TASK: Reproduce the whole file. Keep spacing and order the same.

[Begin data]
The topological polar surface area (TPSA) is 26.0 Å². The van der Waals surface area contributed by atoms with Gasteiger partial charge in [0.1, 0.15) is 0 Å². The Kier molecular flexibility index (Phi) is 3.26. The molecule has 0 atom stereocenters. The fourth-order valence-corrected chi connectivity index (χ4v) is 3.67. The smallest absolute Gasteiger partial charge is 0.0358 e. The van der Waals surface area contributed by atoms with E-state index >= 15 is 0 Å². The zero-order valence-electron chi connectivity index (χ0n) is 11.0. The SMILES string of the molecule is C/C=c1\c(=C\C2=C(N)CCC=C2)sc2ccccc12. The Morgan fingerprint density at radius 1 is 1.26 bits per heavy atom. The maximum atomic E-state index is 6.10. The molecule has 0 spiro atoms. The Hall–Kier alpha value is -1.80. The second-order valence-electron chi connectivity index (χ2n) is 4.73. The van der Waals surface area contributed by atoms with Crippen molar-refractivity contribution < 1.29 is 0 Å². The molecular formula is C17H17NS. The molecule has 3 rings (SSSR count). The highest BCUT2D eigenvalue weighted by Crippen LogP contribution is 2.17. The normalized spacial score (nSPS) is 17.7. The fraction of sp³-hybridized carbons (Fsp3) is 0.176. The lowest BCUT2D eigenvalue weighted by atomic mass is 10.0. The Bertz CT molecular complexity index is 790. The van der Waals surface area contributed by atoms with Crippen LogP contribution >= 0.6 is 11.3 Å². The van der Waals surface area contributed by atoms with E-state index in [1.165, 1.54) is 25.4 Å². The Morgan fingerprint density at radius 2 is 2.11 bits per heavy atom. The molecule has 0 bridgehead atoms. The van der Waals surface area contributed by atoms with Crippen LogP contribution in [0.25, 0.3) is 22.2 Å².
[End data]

The topological polar surface area (TPSA) is 26.0 Å². The van der Waals surface area contributed by atoms with Gasteiger partial charge in [0.1, 0.15) is 0 Å². The Kier molecular flexibility index (Phi) is 3.26. The molecule has 0 atom stereocenters. The fourth-order valence-corrected chi connectivity index (χ4v) is 3.67. The smallest absolute Gasteiger partial charge is 0.0358 e. The van der Waals surface area contributed by atoms with E-state index >= 15 is 0 Å². The zero-order valence-electron chi connectivity index (χ0n) is 11.0. The SMILES string of the molecule is C/C=c1\c(=C\C2=C(N)CCC=C2)sc2ccccc12. The Morgan fingerprint density at radius 1 is 1.26 bits per heavy atom. The maximum atomic E-state index is 6.10. The molecule has 0 spiro atoms. The Hall–Kier alpha value is -1.80. The second-order valence-electron chi connectivity index (χ2n) is 4.73. The van der Waals surface area contributed by atoms with Crippen molar-refractivity contribution < 1.29 is 0 Å². The molecular formula is C17H17NS. The molecule has 3 rings (SSSR count). The highest BCUT2D eigenvalue weighted by Crippen LogP contribution is 2.17. The normalized spacial score (nSPS) is 17.7. The fraction of sp³-hybridized carbons (Fsp3) is 0.176. The lowest BCUT2D eigenvalue weighted by atomic mass is 10.0. The Bertz CT molecular complexity index is 790. The van der Waals surface area contributed by atoms with Crippen LogP contribution >= 0.6 is 11.3 Å². The van der Waals surface area contributed by atoms with E-state index in [1.165, 1.54) is 25.4 Å². The Morgan fingerprint density at radius 2 is 2.11 bits per heavy atom. The molecule has 0 bridgehead atoms. The van der Waals surface area contributed by atoms with Crippen LogP contribution in [0.25, 0.3) is 22.2 Å².